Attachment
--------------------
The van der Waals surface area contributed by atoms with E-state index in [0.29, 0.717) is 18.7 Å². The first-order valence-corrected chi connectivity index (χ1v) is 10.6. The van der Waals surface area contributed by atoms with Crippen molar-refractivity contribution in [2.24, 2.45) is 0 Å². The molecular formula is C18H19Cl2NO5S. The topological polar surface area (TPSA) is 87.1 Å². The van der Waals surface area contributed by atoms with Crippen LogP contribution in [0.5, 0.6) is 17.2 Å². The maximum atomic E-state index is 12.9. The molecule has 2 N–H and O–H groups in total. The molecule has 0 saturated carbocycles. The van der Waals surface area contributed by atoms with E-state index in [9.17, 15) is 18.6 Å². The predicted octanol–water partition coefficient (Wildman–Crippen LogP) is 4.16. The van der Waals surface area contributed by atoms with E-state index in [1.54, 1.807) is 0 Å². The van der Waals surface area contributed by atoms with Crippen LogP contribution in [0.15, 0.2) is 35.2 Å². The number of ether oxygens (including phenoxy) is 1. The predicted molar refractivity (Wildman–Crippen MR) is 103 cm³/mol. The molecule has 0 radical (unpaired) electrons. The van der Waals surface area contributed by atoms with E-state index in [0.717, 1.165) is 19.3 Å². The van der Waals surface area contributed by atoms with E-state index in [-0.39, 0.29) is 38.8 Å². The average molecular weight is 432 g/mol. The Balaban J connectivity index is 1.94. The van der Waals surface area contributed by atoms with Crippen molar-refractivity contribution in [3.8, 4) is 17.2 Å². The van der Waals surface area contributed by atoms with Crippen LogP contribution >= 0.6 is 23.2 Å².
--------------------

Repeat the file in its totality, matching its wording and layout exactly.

The van der Waals surface area contributed by atoms with E-state index in [0.29, 0.717) is 18.7 Å². The first-order valence-corrected chi connectivity index (χ1v) is 10.6. The van der Waals surface area contributed by atoms with Crippen molar-refractivity contribution in [2.24, 2.45) is 0 Å². The molecular formula is C18H19Cl2NO5S. The topological polar surface area (TPSA) is 87.1 Å². The van der Waals surface area contributed by atoms with Crippen LogP contribution in [0.5, 0.6) is 17.2 Å². The maximum atomic E-state index is 12.9. The molecule has 2 N–H and O–H groups in total. The molecule has 0 saturated carbocycles. The van der Waals surface area contributed by atoms with E-state index in [9.17, 15) is 18.6 Å². The predicted octanol–water partition coefficient (Wildman–Crippen LogP) is 4.16. The van der Waals surface area contributed by atoms with E-state index in [1.54, 1.807) is 0 Å². The van der Waals surface area contributed by atoms with Crippen LogP contribution in [0.15, 0.2) is 35.2 Å². The number of ether oxygens (including phenoxy) is 1. The predicted molar refractivity (Wildman–Crippen MR) is 103 cm³/mol. The molecule has 0 radical (unpaired) electrons. The van der Waals surface area contributed by atoms with E-state index in [0.717, 1.165) is 19.3 Å². The van der Waals surface area contributed by atoms with E-state index in [-0.39, 0.29) is 38.8 Å². The average molecular weight is 432 g/mol. The Balaban J connectivity index is 1.94. The van der Waals surface area contributed by atoms with Crippen molar-refractivity contribution in [3.8, 4) is 17.2 Å². The van der Waals surface area contributed by atoms with Crippen LogP contribution >= 0.6 is 23.2 Å².